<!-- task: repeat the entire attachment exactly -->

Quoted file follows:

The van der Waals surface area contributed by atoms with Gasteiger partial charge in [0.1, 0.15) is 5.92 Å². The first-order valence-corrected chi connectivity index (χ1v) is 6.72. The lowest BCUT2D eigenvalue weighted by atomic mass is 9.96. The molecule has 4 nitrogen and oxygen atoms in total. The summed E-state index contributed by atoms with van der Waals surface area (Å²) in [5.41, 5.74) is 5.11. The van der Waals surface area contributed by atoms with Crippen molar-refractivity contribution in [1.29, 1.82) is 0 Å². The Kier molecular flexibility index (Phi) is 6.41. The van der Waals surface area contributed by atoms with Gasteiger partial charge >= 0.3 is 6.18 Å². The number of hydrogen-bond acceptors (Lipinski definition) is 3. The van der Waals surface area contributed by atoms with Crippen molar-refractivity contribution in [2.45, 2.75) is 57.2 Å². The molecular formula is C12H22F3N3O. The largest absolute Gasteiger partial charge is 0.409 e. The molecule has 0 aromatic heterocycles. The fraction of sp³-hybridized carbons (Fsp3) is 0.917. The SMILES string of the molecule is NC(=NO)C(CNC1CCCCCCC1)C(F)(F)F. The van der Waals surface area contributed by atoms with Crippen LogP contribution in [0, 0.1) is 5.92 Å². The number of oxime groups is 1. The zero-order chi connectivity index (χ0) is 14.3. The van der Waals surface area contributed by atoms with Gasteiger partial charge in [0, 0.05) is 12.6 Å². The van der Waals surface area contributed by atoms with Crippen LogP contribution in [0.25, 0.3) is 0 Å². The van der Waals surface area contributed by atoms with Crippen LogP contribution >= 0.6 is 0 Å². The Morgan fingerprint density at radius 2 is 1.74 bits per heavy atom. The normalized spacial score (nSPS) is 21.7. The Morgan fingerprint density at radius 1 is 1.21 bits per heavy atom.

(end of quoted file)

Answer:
The van der Waals surface area contributed by atoms with Gasteiger partial charge in [0.1, 0.15) is 5.92 Å². The first-order valence-corrected chi connectivity index (χ1v) is 6.72. The lowest BCUT2D eigenvalue weighted by atomic mass is 9.96. The molecule has 4 nitrogen and oxygen atoms in total. The summed E-state index contributed by atoms with van der Waals surface area (Å²) in [5.41, 5.74) is 5.11. The van der Waals surface area contributed by atoms with Crippen molar-refractivity contribution in [1.29, 1.82) is 0 Å². The Kier molecular flexibility index (Phi) is 6.41. The van der Waals surface area contributed by atoms with Gasteiger partial charge >= 0.3 is 6.18 Å². The number of hydrogen-bond acceptors (Lipinski definition) is 3. The van der Waals surface area contributed by atoms with Crippen molar-refractivity contribution in [2.45, 2.75) is 57.2 Å². The molecular formula is C12H22F3N3O. The largest absolute Gasteiger partial charge is 0.409 e. The molecule has 0 aromatic heterocycles. The fraction of sp³-hybridized carbons (Fsp3) is 0.917. The SMILES string of the molecule is NC(=NO)C(CNC1CCCCCCC1)C(F)(F)F. The van der Waals surface area contributed by atoms with Crippen LogP contribution in [0, 0.1) is 5.92 Å². The number of oxime groups is 1. The zero-order chi connectivity index (χ0) is 14.3. The van der Waals surface area contributed by atoms with Gasteiger partial charge in [0, 0.05) is 12.6 Å². The van der Waals surface area contributed by atoms with Crippen LogP contribution in [0.25, 0.3) is 0 Å². The van der Waals surface area contributed by atoms with Crippen LogP contribution >= 0.6 is 0 Å². The Morgan fingerprint density at radius 2 is 1.74 bits per heavy atom. The normalized spacial score (nSPS) is 21.7. The Morgan fingerprint density at radius 1 is 1.21 bits per heavy atom.